Where I Work: LinkedIn Series Plays To Our Obsession With Productivity

You know that you’re in trouble when you start fantasizing about work, and not even work per se, but being

The desk of Steve Rubel, Chief Content Strategist at Edelman.
The desk of Steve Rubel, Chief Content Strategist at Edelman, as featured on LinkedIn.

You know that you’re in trouble when you start fantasizing about work, and not even work per se, but being more productive at work. This has, we are a little embarrassed to admit, been happening to us with increasing frequency. Maybe if we woke up earlier? Or should we go to bed even later? There’s a lovely quietude at 2 or 3 or even 4 a.m., a clarity and focus that comes when the world is asleep and the streets are quiet, but rising late means starting each day feeling like a slugabed.

On the weekend, the problems expand: work from home, go to the office, try to focus amid the distracting chatter and cutthroat outlet competition of a coffee shop? Would we be more productive if we logged more hours in front of our computer, or less, the tonic of relaxation reviving our creative energies? The cruel catch-22 of it all is that thinking and worrying about productivity makes us even less productive.

Admittedly, we have been thinking a lot about offices lately. And we have been visiting LinkedIn’s Where I Work photo/essay series with some frequency. Though it’s very straightforward, there’s something deeply satisfying, maybe even a little dishy about seeing famous and famously productive people’s desks. It’s not as prurient as a home tour, but there’s something that’s even more revealing about an office. With all personal possessions spirited away before the photographer shows up, home tours often reveal little more than that the celebrity had the good sense to hire a designer with impeccable taste and employs a cleaning person to keep his or her house pristine.

An office, on the other hands, is more apt to reflect a person’s real habits and inclinations: its clutter of pens and coffee cups and papers, or the total lack thereof, offering a glimpse into who they actually are—drab aeron chairs versus antique settees or desk treadmills, sterile empty desks vs. those heaped with company ephemera and personal tchotckes. Some seem comfortingly similar to our own workspaces (Sequoia Capital chairman Michael Moritz keeps a laptop, a desktop and a small bottle of whiskey for bad surprises), while others seem impossibly aspirational (Richard Branson’s must have office accessory is “a brilliant personal assistant” who takes email dictation). We recently spoke with Dan Roth, the executive editor of LinkedIn Today, about the appeal of the series. Below is an abridged version of our conversation.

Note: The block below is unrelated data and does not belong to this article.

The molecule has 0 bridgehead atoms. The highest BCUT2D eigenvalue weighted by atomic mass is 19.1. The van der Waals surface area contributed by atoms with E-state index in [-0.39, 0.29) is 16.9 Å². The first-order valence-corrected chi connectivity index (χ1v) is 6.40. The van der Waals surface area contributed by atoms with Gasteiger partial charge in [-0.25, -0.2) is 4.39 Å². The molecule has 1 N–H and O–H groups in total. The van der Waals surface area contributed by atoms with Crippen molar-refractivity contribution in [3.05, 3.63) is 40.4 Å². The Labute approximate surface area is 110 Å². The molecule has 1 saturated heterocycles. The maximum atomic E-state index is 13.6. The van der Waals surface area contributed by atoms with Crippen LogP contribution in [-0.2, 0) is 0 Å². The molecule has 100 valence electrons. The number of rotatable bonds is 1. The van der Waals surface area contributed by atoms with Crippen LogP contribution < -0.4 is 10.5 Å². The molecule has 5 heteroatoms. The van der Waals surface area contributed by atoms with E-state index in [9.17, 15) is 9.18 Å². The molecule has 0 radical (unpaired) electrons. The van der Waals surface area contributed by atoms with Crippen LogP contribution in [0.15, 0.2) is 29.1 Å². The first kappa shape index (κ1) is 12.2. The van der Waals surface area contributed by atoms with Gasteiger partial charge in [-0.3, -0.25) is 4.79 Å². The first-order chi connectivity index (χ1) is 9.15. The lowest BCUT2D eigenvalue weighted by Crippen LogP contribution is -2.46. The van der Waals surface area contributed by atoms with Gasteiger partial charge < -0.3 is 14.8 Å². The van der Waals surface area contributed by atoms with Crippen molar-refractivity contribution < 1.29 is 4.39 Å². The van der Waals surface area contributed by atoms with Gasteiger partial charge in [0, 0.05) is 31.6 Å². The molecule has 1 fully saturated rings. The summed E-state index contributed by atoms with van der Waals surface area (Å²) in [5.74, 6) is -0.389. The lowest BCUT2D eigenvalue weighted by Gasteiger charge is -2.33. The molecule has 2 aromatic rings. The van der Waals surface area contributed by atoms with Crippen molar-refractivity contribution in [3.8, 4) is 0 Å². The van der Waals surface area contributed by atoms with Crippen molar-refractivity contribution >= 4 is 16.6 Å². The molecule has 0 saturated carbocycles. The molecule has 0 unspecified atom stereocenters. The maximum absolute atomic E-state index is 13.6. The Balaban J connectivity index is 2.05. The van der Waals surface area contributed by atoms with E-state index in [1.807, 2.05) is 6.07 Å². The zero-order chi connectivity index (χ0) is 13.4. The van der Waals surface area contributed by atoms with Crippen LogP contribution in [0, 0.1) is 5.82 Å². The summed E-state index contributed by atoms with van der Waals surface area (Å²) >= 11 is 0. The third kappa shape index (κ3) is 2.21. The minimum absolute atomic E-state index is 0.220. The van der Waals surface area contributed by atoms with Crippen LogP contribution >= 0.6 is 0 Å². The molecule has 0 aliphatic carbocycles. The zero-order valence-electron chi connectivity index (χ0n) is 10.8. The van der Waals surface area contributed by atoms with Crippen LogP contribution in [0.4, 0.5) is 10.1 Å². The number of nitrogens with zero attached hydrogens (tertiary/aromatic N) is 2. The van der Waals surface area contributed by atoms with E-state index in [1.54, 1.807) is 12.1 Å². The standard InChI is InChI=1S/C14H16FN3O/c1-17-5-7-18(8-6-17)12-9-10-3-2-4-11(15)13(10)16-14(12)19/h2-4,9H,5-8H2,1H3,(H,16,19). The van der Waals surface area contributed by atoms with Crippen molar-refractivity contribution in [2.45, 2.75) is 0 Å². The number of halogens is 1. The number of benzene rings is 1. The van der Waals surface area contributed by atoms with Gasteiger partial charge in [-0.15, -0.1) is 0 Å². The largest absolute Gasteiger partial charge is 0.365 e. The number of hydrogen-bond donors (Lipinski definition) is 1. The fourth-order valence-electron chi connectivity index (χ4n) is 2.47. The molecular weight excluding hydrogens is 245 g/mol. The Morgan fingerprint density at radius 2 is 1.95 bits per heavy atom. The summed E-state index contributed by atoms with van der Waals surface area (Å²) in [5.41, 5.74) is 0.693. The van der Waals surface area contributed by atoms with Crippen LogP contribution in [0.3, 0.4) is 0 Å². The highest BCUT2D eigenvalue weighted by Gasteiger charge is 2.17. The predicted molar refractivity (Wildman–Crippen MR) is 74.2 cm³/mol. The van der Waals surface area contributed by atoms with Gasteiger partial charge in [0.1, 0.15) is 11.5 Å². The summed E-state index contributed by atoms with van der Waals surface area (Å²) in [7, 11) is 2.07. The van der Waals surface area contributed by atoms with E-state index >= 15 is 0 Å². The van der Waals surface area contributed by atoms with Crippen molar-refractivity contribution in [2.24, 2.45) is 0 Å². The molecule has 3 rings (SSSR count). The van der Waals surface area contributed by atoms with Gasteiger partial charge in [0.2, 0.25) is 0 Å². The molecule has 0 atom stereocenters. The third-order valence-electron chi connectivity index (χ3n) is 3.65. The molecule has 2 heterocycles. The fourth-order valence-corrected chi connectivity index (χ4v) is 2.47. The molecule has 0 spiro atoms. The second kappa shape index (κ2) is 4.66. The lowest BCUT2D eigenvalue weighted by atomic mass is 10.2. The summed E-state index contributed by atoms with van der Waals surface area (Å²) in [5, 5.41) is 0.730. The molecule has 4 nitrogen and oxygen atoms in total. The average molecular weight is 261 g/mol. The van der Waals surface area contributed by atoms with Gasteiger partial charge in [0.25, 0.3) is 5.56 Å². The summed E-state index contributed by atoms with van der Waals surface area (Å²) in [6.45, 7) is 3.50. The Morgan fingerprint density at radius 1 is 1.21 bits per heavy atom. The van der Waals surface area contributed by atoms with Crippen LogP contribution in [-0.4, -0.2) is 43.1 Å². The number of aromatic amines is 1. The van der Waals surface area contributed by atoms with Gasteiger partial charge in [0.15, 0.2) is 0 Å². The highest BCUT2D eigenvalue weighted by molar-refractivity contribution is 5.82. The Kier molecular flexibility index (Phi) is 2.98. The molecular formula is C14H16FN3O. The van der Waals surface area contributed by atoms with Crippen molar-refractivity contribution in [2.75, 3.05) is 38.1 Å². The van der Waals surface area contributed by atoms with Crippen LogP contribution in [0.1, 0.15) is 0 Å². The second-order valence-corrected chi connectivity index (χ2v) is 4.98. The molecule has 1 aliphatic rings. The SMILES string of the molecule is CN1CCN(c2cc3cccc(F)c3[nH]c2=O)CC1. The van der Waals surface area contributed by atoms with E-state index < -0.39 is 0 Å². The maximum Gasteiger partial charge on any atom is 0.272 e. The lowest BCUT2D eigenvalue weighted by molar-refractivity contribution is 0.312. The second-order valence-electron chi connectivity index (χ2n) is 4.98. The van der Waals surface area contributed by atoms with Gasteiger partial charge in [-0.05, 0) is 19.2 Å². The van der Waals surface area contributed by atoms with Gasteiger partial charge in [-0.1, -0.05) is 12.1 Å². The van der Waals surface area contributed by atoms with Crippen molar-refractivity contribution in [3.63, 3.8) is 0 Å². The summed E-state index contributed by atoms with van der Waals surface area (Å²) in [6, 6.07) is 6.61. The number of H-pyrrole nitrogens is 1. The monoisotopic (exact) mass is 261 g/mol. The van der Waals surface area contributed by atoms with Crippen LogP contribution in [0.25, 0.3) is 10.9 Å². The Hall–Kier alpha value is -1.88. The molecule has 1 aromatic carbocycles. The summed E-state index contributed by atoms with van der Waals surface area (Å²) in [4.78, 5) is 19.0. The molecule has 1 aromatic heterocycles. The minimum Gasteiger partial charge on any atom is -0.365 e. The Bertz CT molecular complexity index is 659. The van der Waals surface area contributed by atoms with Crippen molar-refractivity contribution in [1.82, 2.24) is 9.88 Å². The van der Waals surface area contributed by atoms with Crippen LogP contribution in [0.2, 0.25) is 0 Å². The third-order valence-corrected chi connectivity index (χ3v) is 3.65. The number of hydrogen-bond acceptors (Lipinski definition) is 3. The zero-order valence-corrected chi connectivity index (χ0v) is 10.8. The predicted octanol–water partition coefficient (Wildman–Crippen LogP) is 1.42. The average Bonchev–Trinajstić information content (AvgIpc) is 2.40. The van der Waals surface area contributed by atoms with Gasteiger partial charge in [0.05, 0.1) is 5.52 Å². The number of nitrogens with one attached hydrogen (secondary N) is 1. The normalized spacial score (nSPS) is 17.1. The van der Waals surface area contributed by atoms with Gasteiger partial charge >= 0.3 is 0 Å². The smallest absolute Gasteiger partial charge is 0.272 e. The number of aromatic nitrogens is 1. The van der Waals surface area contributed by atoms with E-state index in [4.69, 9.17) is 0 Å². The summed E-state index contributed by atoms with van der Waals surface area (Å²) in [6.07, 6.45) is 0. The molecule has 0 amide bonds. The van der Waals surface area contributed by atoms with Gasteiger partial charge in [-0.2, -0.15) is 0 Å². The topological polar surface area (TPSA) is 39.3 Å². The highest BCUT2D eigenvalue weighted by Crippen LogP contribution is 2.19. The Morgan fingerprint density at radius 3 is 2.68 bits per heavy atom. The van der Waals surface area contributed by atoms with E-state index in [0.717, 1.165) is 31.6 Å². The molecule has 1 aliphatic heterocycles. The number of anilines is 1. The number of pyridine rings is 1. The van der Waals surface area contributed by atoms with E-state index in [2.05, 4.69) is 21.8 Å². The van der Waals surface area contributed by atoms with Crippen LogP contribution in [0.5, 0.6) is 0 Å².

The Observer: Has the series [which started a few months ago] been popular?

Mr. Roth: Oh my god, it’s been incredibly popular. The Richard Branson post has more than 2,000 comments on it and over 2,500 likes. Branson is the top one. The second most popular one is Arianna Huffington,

The Observer: Why do you think people care about seeing other people’s offices?

Mr. Roth: When you look at how much time people spend at work vs. at home, it’s got to be that more than half your life is spent sitting at a desk or doing work-related things. I think there’s a lot of curiosity about how other people work: readers want to see everything from everyday office workers to people like Richard Branson.

The Observer: Do you think that there’s something aspirational about it? I can definitely see how people would want to read about Richard Branson sitting on a beach “Where I work: Surrounded by People (and Swimming in Tea)” and fantasize about working on a beach themselves.

Mr. Roth: Sure, part of it is aspirational. When you look at a picture of Richard Branson and you see him surrounded by his colleagues in bikinis, of course a lot of people will wish they had offices like that. It’s the same reason that people look through the real estate section of the newspaper or go on home tours. But I think the other part of it is that people want to know: What can I do to make myself more successful?

The Observer: What are some of the biggest trends you’ve noticed in the offices of very successful people?

Mr. Roth: The idea of being on the go is very popular. The posts about people who do their best work while they’re moving are very popular: the CEO of LinkedIn does walking meetings now, James Citrin of headhunting firm Spencer Stuart—he has a treadmill in front of his desk and found out that the perfect speed to walk is .7 miles per hour. It’s the productivity aspect—we see this all the time from everything members look at on LinkedIn— people are curious to make the most of their time, they feel time starved.

The Observer: Do you think that people want and expect better office environments than they once did?

Mr. Roth: Definitely. There is so little separation anymore between work and personal life, personal life happens in the office and work life happens at home. Workers are less willing to accept bad office environments. They feel like they’re working all the time, so they want good office environments.

The Observer: Are employers willing to oblige?

Mr. Roth: I think there’s more willingness to cater to workers who want a better working environment. If it helps productivity, I think it makes sense. When you’re asking people to do more with less, a little goes a long way.

Where I Work: LinkedIn Series Plays To Our Obsession With Productivity